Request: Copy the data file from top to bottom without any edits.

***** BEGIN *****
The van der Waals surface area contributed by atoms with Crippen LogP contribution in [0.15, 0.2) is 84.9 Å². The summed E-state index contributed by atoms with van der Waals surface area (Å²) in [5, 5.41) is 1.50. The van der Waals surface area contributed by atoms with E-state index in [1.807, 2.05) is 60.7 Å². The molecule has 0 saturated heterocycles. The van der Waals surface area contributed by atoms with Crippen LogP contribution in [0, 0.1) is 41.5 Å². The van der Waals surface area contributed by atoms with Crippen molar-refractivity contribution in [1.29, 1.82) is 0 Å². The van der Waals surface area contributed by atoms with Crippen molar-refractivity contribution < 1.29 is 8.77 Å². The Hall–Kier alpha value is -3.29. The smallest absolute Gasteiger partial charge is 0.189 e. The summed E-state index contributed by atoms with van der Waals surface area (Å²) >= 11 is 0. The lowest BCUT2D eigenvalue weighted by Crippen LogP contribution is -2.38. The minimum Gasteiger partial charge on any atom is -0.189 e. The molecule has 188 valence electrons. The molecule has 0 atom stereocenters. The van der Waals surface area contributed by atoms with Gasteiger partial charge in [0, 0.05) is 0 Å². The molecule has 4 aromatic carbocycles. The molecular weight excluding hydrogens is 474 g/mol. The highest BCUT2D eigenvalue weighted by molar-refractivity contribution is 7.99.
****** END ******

The van der Waals surface area contributed by atoms with Crippen LogP contribution in [0.15, 0.2) is 84.9 Å². The summed E-state index contributed by atoms with van der Waals surface area (Å²) in [5, 5.41) is 1.50. The van der Waals surface area contributed by atoms with E-state index in [1.807, 2.05) is 60.7 Å². The molecule has 0 saturated heterocycles. The van der Waals surface area contributed by atoms with Crippen LogP contribution in [0, 0.1) is 41.5 Å². The van der Waals surface area contributed by atoms with Crippen molar-refractivity contribution in [1.29, 1.82) is 0 Å². The van der Waals surface area contributed by atoms with Crippen molar-refractivity contribution < 1.29 is 8.77 Å². The Hall–Kier alpha value is -3.29. The smallest absolute Gasteiger partial charge is 0.189 e. The summed E-state index contributed by atoms with van der Waals surface area (Å²) >= 11 is 0. The lowest BCUT2D eigenvalue weighted by Crippen LogP contribution is -2.38. The minimum Gasteiger partial charge on any atom is -0.189 e. The molecule has 188 valence electrons. The molecule has 0 atom stereocenters. The van der Waals surface area contributed by atoms with Gasteiger partial charge in [0, 0.05) is 0 Å². The molecule has 4 aromatic carbocycles. The molecular weight excluding hydrogens is 474 g/mol. The highest BCUT2D eigenvalue weighted by molar-refractivity contribution is 7.99.